In 1973 the Rare Breeds Survival Trust identified Hebridean sheep as a breed in danger of extinction. Only a few parkland flocks remained and none left in their homelands of the west of Scotland. Fortunately these parkland flocks had been virtually feral, with little, if any management and so the characteristics of the sheep had probably changed very little since their arrival.
The Hebridean is once again finding a role in modern agriculture where extensification provides the only viable option in harsher regions and for environmental land management. Their hardiness and ability to thrive on rough grazing have ensured their success as conservation grazing animals to maintain natural grassland or heathland habitats. They are particularly effective at scrub control, having a strong preference for browsing. Most of the Hebridean fleece used here at Garthenor is sourced from wildlife trusts in the UK.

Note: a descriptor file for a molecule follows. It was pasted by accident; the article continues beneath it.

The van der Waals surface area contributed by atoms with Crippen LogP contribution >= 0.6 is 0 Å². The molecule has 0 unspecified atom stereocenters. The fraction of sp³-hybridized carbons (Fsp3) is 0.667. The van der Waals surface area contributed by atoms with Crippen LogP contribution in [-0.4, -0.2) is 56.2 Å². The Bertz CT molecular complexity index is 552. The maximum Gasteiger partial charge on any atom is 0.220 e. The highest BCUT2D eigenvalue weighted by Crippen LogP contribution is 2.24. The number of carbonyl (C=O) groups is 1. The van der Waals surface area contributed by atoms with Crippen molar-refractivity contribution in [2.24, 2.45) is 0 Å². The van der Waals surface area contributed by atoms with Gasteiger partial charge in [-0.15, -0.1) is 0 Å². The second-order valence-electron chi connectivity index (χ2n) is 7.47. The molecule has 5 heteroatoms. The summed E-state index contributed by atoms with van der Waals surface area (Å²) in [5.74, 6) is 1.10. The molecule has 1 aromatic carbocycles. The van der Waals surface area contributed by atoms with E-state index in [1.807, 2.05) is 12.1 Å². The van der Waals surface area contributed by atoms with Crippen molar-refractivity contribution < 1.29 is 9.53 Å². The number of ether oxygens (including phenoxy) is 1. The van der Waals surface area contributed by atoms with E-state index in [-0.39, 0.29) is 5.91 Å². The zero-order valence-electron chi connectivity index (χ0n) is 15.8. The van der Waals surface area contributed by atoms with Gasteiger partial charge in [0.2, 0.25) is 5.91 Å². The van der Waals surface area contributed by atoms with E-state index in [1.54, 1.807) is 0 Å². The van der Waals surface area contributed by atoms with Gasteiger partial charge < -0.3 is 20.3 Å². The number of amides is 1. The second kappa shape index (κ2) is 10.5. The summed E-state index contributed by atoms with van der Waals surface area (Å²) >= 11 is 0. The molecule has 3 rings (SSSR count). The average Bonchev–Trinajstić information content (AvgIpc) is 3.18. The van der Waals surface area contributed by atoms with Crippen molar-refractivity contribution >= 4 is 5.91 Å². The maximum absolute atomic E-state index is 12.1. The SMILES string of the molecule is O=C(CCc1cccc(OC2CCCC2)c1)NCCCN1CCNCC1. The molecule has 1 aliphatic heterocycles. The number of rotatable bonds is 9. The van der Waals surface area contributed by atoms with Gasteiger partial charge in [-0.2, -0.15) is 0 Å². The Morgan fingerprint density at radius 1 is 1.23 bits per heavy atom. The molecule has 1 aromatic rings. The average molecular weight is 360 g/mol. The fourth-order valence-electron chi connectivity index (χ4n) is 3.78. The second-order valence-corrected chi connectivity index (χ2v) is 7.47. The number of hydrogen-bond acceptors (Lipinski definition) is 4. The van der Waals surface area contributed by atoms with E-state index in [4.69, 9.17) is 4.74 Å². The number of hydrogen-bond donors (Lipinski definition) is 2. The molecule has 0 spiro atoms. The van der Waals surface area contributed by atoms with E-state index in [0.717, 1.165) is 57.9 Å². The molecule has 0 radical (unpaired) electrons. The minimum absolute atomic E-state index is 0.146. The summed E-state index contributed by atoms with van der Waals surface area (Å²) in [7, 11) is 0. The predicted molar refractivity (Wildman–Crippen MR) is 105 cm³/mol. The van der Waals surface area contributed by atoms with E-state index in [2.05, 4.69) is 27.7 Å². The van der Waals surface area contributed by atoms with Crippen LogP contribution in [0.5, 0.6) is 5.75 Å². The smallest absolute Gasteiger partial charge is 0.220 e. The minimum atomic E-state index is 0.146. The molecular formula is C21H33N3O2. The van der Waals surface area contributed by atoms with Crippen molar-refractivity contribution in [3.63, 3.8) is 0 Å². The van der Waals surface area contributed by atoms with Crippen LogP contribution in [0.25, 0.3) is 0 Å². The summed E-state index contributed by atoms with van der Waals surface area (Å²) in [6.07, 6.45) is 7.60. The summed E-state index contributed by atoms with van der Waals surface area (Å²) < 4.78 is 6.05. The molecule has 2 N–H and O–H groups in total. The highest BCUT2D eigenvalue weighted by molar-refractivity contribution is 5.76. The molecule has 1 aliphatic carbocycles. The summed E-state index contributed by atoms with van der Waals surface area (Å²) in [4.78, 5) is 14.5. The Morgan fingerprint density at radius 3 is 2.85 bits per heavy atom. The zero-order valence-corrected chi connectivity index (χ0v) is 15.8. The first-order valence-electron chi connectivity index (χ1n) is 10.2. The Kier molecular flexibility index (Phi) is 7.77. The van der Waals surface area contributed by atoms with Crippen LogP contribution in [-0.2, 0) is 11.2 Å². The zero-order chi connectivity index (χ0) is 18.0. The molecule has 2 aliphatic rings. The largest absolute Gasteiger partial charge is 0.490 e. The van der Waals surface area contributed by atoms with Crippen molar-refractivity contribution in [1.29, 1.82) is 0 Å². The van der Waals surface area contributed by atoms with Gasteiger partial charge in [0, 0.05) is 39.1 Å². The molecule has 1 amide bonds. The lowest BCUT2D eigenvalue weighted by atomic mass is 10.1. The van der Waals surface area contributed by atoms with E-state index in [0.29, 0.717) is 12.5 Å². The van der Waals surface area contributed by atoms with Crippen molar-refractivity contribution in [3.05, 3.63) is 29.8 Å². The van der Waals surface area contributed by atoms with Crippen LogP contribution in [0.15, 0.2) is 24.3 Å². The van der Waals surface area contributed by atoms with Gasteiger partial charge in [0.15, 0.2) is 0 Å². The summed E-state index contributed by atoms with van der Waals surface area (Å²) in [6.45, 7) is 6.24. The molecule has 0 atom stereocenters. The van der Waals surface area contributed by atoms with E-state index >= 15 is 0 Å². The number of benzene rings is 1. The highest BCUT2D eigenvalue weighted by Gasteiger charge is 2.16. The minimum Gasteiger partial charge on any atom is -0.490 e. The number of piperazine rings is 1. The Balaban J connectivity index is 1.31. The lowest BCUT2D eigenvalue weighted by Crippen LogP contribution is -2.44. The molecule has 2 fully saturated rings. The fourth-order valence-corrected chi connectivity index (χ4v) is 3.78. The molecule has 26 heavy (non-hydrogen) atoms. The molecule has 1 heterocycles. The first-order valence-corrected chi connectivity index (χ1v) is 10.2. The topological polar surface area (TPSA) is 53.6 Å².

The Hebridean Sheep Society exists to preserve and promote Hebridean sheep as a distinctive and economically viable breed with qualities of importance to today’s livestock industry and many types of ecological management tasks. The Society is also the registration authority for the breed within the UK and is affiliated to the National Sheep Association.